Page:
Uribe´s Party wins congressional elections and Plan Colombia gets big results: decline in coca cultivation and less cocaine production.
Election of Colombian Congress. President Alvaro Uribe exercising the right to vote. During his Presidency, Colombia has achieved many goals like reducing drugs trafficking and national stability.
The “U” Party , the political party of President Alvaro Uribe and his presidential candidate Juan Manuel Santos won yesterday the congressional elections, in anticipation of a good presidential campaign for Santos. Current President Uribe can no be reelected for a third term, and therefore can not candidate.
But these are not the only good news for President Uribe. He is also winning the colombian war on drugs.
Days ago, the State Department released the annual International Narcotics Control Strategy Report (INCSR), whose country report on Colombia estimated a large decline of 29% in coca cultivation and cocaine production potential in 2008 (compared to 2007), from 176,000 hectares in 2007 to 119,000 in 2008, says a report of Peter DeShazo of the Center for Strategic & International Studies CSIS.
In regard to cocaine production, both the United States and the UNODC have measured a large decline in pure cocaine production potential since the start of Plan Colombia in 2000. The 2010 INCSR estimates a decline of 39 percent between 2007 and 2008 alone. Likewise, the two sources calculate that there has been a major decline in leaf yield per hectare in Colombia as a result of eradication. The estimated size of the narcotics economy in Colombia has also dropped substantially.
A number of factors are the reason behind these improvments in the counternarcotics situation in Colombia. Over time, the most important has been the ability of the Colombian government to extend effective control over much larger areas of national territory. This denies the drug traffickers and their allies in the Revolutionary Armed Forces of Colombia (FARC) guerrilla group access to land, a rural workforce, precursor chemicals, and trafficking routes. Other factors include aerial and manual eradication efforts against coca, the latter being increasingly prevalent, as well as improved law enforcement. The U.S. role in helping Colombia deal with the threat posed by narcotics has been very positive.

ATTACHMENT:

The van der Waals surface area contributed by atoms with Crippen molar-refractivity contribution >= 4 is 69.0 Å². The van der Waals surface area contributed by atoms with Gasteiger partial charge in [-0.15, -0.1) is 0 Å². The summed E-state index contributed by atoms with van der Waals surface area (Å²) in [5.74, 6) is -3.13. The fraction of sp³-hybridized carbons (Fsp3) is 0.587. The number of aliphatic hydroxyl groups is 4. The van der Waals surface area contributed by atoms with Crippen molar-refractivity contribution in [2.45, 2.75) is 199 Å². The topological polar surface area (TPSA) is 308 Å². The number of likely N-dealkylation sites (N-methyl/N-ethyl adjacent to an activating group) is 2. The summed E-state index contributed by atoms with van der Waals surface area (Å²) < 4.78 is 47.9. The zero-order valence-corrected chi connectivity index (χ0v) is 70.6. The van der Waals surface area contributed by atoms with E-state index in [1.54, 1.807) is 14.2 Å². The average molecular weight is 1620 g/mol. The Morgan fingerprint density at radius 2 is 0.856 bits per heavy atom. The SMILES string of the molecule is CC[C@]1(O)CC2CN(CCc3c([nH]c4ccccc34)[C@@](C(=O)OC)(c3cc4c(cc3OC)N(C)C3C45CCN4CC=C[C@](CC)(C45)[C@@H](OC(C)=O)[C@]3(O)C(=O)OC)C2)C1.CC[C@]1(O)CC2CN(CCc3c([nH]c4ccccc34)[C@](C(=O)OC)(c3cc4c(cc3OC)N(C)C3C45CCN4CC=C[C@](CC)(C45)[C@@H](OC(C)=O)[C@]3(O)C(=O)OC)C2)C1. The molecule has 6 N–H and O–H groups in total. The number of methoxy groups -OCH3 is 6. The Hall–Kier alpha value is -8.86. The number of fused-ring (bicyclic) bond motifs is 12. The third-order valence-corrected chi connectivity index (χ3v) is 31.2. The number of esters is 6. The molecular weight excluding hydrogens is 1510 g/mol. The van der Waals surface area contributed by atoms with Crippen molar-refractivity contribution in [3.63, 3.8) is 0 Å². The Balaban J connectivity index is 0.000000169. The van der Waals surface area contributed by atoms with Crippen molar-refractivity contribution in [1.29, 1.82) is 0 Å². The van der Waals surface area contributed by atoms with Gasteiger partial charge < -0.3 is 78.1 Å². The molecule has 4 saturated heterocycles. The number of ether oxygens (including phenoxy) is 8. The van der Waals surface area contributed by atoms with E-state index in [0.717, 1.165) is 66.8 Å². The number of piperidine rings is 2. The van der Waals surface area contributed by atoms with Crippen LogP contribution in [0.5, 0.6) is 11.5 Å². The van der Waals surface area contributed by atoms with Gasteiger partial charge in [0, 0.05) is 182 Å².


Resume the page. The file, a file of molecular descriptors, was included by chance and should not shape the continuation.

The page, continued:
However, Colombia remains the largest producer of coca leaf and cocaine in the world, and drug trafficking constitutes a serious challenge. However, the threat to national stability posed by drugs are lower, reducing it to a law enforcement dimension. In spite of that, Colombia must continue the process of consolidating state control over more areas of the country and invest in counternarcotics efforts to avoid backsliding.
The author of this report is Mr. Peter DeShazo, Director of the Americas Program at CSIS. Before joining CSIS in 2004, Mr. DeShazo was a member of the career U.S. senior foreign service, serving as deputy assistant secretary of state for Western Hemisphere affairs and deputy U.S. permanent representative to the Organization of American States.
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